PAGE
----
Authors: Lok-Kin Yeung (Columbia), Daniel M. Alschuler (New York State Psychiatric Institute), Melanie Wall (Columbia), Heike Luttmann-Gibson (Brigham and Women’s Hospital/Harvard), Trisha Copeland (Brigham and Women’s/Harvard), Richard P. Sloan (Columbia), Howard D. Sesso (Brigham and Women’s/Harvard), JoAnn E. Manson (Brigham and Women’s/Harvard) and Adam M. Brickman (Columbia).
Disclosures: Howard D. Sesso additionally reported receiving investigator-initiated grants from Pure Encapsulations and Pfizer Inc., and honoraria and/or travel for lectures from the Council for Responsible Nutrition, BASF, NIH, and the American Society of Nutrition during the study.
Funding: The COSMOS-Web was funded by investigator-initiated grants from Mars Edge, a segment of Mars Inc., and the National Institutes of Health (AG050657, AG071611, EY025623, and HL157665). Pfizer, Inc Consumer Healthcare (now Haleon) donated the multivitamin and placebo tablets and packaging.
Frequently Asked Questions (FAQs) about Multivitamin Supplements
What was the main finding of the COSMOS study?
The main finding of the COSMOS study was that daily intake of multivitamin supplements enhances memory and slows cognitive decline in older adults.
Who conducted the COSMOS study?
The COSMOS study was conducted by researchers from the Brigham and Women’s Hospital and Columbia University.
How many participants were involved in the COSMOS-Web study?
The COSMOS-Web study involved over 3,500 participants aged 60 and above.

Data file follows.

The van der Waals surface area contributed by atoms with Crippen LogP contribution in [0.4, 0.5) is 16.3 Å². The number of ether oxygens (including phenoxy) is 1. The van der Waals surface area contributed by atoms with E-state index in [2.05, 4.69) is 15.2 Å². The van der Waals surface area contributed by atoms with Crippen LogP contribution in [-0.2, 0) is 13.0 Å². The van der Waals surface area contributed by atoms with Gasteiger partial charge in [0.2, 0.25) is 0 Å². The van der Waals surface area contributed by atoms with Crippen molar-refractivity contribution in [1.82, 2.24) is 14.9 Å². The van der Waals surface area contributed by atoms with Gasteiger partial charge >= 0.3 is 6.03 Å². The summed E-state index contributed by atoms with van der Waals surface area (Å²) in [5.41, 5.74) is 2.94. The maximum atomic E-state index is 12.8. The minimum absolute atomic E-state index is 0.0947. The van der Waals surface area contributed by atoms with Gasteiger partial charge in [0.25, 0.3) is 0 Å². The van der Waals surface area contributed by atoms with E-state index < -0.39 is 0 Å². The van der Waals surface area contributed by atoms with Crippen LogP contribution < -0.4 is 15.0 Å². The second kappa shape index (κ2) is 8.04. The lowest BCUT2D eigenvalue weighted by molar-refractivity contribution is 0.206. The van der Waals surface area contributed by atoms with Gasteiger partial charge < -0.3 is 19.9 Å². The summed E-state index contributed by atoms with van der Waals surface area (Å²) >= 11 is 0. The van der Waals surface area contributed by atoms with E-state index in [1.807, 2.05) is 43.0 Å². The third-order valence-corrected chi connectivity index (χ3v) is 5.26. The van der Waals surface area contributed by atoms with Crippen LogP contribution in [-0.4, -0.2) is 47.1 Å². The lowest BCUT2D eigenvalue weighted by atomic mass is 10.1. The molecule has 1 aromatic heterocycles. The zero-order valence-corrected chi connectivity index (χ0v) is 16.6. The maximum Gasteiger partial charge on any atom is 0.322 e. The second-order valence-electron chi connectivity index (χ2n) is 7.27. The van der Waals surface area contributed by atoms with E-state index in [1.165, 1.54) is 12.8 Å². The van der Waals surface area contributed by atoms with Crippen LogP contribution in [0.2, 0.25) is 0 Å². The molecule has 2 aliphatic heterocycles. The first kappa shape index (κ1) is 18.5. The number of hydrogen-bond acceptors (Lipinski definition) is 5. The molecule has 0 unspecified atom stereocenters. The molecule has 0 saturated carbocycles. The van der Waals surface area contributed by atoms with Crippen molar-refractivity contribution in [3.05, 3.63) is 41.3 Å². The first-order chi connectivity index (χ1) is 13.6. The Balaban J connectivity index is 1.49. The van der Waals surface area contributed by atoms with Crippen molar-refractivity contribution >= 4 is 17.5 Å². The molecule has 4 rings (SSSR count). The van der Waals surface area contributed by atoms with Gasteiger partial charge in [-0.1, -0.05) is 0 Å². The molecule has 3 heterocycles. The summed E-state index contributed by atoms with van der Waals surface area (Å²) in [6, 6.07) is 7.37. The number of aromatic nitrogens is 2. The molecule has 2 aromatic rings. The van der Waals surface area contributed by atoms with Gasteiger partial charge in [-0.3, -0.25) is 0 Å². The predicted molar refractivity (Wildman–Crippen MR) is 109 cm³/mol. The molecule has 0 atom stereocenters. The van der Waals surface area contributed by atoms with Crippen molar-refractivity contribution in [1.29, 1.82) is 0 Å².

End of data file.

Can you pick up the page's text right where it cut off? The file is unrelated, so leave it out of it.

What were the major benefits observed in the participants of the COSMOS study?
The major benefits observed in the participants of the COSMOS study were an improvement in memory function and a slowdown in cognitive decline. Participants with a history of cardiovascular disease showed the most significant benefits.
What is the significance of the COSMOS study?
The COSMOS study is significant as it suggests that multivitamin supplementation could be a simple, accessible, and affordable method to safeguard cognitive health in older adults.
Are further studies needed after the COSMOS study?
Yes, further research is needed to identify the specific nutrients contributing to cognitive benefits, the underlying mechanisms involved, and whether these findings are applicable to a more diverse study population with lower educational levels and socioeconomic status.
More about Multivitamin Supplements
- The American Journal of Clinical Nutrition – Research paper on multivitamin supplementation improving memory in older adults.
- [Major Study Finds Daily Multivitamin Improves Memory in Older Adults](insert URL) – Additional information on the study’s findings.
- [Brigham and Women’s Hospital](insert URL) – Website of the hospital involved in the COSMOS study.
- [Columbia University](insert URL) – Website of the university involved in the COSMOS study.